911 phone system crashes Backup also fails, cutting Arundel's service for 79 minutes

'We can't explain it'

1 emergency reported

officials search for cause of shutdown

July 20, 1998|By Joe Mathews | Joe Mathews,SUN STAFF

Anne Arundel County's 911 emergency telephone system crashed early yesterday morning, and its backup failed as well, leaving callers with a busy signal for more than an hour and police officials searching for answers.

Without warning, the regular 911 phone system and the backup crashed at 7: 30 a.m., said Lt. Jeff Kelly, an Anne Arundel police spokesman. Callers to 911 got a busy signal until 8: 49 a.m., when backup service was restored.

The entire system returned to service at 9: 20 a.m., but Bell Atlantic technicians and police personnel spent much of the morning searching -- unsuccessfully -- for the cause of the shutdown. Bell Atlantic officials did not return repeated phone calls and pages seeking comment.

"We can't explain it," said Kelly. "We've had the system go down before, but always we've had the backupphones. I can't remember the whole thing going down at once before."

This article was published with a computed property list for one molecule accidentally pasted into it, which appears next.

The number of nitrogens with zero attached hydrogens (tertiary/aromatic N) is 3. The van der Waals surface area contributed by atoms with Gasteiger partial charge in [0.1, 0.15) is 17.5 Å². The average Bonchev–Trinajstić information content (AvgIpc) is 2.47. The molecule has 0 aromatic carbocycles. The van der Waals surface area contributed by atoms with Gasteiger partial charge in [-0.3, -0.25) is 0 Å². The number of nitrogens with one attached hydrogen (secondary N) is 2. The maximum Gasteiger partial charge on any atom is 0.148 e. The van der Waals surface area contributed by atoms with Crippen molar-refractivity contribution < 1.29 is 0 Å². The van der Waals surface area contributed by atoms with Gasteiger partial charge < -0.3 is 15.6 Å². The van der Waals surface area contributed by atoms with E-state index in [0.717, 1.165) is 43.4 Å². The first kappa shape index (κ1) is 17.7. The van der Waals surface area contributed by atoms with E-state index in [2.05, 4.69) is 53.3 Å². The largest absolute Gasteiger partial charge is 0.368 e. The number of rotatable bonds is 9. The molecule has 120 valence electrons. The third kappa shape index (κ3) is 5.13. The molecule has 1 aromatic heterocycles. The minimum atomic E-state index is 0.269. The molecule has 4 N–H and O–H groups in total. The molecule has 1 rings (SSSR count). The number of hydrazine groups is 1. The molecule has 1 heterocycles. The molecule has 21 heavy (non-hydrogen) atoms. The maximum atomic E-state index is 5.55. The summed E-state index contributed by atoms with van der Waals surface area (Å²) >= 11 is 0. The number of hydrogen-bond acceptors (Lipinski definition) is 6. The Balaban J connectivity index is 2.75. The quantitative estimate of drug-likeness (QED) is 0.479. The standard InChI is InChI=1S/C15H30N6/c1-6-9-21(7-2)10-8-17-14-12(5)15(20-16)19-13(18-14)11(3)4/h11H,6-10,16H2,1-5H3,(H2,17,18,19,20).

Anne Arundel's 911 system is linked to fire, police and ambulance services. It is maintained by Bell Atlantic in what officers call "the phone room," a quiet alcove in the basement of county police headquarters on Veterans Highway in Millersville.

The system dates to 1985, officials said, but has been upgraded several times.

Early speculation was that a power surge or outage might have caused the shutdown, but police said that the headquarters building never lost power.

Within minutes of the shutdown, calls were rerouted to the county's four police districts, and extra personnel were brought in to answer the phones. Television and radio stations broadcast the district numbers, but several calls came in through telephone company operators. A few Anne Arundel residents called authorities in Baltimore City and Howard County, Kelly said.

The only emergency during the time the system was down was a heart attack. The call came in on a regular police line and was forwarded to the fire department "within seconds," Kelly said.

At North Arundel Hospital in Glen Burnie, nurses held their breath, waiting for difficult drive-up emergency cases that usually are handled by paramedics. But the hospital's luck held until after the shutdown. In the hour after 911 service was restored, seven ambulances pulled up, carrying patients in need of urgent medical attention.

"It was scary," said Battalion Chief John Scholz of Anne Arundel County EMS/Fire/Rescue. "You guys want answers and I do, too. We were lucky it went down on a very slow Sunday morning."

Pub Date: 7/20/98

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